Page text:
Texas Association of Acupuncture and Oriental Medicine

Support HB 3194

What this bill addresses:

1) The current law’s definition of acupuncture as the “non-incisive” insertion of an acupuncture needle is inconsistent with any common or technical understanding of the practice of acupuncture.  The Texas State Board of Acupuncture Examiners has publicly asserted that the current statutory definition of acupuncture is confusing, and that acupuncture is an invasive and incisive procedure. This bill simply changes the current distorted definition of acupuncture in the Acupuncture Chapter to more accurately reflect the nature of the practice of acupuncture and adds a reference to the federal definition of an acupuncture needle, again, to clarify what constitutes the practice of acupuncture.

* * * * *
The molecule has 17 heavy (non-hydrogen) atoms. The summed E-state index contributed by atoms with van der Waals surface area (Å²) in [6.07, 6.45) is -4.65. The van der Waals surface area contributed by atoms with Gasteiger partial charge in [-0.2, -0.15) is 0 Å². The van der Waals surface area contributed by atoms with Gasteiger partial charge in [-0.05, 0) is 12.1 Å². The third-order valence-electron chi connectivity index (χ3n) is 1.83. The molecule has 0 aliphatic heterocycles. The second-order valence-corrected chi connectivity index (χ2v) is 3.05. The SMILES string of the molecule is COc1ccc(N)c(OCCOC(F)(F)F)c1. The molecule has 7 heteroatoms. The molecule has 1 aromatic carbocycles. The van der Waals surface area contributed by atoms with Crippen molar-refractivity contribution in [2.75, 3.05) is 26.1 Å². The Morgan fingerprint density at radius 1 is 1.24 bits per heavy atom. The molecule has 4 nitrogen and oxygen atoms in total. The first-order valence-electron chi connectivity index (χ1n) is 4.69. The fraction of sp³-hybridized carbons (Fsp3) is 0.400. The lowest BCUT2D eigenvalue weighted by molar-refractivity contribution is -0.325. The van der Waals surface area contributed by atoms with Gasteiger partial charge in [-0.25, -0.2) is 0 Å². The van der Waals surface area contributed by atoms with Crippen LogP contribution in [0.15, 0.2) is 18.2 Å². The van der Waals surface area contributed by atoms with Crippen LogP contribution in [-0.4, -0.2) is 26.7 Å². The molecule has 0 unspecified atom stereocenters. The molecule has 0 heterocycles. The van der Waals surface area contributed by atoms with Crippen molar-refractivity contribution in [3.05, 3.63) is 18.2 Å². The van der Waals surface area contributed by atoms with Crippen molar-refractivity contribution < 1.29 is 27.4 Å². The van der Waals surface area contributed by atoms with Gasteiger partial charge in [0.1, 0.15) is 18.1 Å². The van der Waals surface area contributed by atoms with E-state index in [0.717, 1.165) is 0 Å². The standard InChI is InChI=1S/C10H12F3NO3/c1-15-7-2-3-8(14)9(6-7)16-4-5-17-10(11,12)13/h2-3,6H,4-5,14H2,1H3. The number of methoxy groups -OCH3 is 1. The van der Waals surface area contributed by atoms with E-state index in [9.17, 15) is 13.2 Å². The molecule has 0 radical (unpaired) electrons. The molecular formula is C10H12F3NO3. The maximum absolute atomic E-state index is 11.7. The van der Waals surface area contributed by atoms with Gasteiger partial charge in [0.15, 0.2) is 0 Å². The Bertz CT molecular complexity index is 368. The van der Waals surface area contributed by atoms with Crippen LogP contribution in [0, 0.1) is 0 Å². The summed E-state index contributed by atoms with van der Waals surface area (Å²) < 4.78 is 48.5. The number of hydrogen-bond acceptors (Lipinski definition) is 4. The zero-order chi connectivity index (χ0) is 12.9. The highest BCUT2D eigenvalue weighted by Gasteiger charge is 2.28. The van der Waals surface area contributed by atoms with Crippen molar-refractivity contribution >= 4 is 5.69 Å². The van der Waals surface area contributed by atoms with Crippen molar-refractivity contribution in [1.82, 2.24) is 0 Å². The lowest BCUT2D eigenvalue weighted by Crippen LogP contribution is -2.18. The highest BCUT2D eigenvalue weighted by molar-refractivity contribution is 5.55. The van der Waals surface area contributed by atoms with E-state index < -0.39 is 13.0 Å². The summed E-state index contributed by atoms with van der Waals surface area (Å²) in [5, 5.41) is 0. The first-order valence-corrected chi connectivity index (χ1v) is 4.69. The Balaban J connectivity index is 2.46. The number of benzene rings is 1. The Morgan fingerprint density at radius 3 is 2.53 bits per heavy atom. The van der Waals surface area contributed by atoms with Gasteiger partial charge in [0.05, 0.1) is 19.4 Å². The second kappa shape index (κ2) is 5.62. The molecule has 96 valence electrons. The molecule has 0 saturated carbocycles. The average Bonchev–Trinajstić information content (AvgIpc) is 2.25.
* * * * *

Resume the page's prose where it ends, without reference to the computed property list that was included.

2) Secondly, the literal construction of a provision in current law could inadvertently limit the practice of acupuncture to the extent it is interpreted to draw a distinction between treatments a Licensed Acupuncturist can only “recommend” versus those they "administer".  The bill’s proposed clean-up would correct the  potentially misleading statutory construction. 


3) Last, the bill clarifies that an “Acupuncturist” means someone who holds a license to practice acupuncture issued by the Acupuncture Board under Chapter 205, Occupations Code.  It conforms the Acupuncture Chapter’s treatment of title usage to that of other healthcare licensing chapters and makes the Acupuncture Chapter consistent with Acupuncture Board rules and Insurance Code Sec. 1451.001, which defines “acupuncturist” as “an individual licensed to practice acupuncture by the Texas State Board of Medical Examiners.”